Horizon considered a number of options to arrive at a bespoke design, but Festo automation won for several reasons. “We were confident in the quality of the technology, having worked with Festo on previous occasions,” said Bolton. “More importantly for this project, Festo were capable of delivering a total Cartesian robot solution; so we didn’t need to co-ordinate multiple suppliers or worry about product compatibility. They delivered a custom, cost-competitive system within eight weeks of the order being placed and also provided technical support throughout the design, installation and commissioning process.”
Festo automated solution
At the heart of the AMPLiFII battery pick and place system is the Festo EXCH 60 H-Handler, a highly dynamic 2D planar surface gantry, controlled by a Festo CPX valve terminal.
The EXCH is aimed at high-speed assembly operations where small, light mass-produced items need to be positioned quickly and flexibly. The gantry has a rectangular working area, which makes it more economical than Scara and delta kinematic robots: both in terms of mass – around 150kg – and space requirements. The EXCH has a standard XY axis, but its single belt enables precise positioning at high speeds within a compact envelope. It also features a connector so that Z axis equipment such as a gripper can be integrated into the handling system with ease.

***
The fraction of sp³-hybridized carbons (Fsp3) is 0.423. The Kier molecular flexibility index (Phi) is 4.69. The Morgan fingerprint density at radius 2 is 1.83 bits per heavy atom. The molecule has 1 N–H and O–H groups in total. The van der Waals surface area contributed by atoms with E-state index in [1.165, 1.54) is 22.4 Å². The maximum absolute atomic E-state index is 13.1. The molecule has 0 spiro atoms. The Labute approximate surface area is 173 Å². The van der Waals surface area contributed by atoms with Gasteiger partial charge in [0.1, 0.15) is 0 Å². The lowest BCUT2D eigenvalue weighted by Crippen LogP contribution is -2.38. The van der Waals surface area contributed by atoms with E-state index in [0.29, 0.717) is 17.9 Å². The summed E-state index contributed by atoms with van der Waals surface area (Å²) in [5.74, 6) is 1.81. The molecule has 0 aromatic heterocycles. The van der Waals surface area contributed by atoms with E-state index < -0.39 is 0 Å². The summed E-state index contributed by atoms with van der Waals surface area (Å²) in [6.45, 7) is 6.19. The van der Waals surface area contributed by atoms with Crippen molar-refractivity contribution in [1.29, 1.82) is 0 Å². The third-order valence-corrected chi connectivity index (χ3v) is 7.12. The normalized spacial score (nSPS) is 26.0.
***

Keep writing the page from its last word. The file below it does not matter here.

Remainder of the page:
Powered by two fixed motors, the EXCH H-Handler delivers an optimum dynamic response when compared with other Cartesian gantry systems. By eliminating the need to use separate gantries for each axis, the EXCH delivers very precise alignment. It operates at speeds of up to 5m/s and acceleration rates of up to 50m/s2, and is capable of 100 picks per minute with a repetition accuracy of +/- 0.1mm.
The CPX terminal used to control the cell picking activity is Festo’s flagship automation platform, allowing state of the art electronics and pneumatics to sit on a single, standalone base. With modules available for PLC control, multiple fieldbus standards, motion control, inputs and outputs, the CPX reduces the number of components on the machine whilst giving the controls engineer all the flexibility they could need.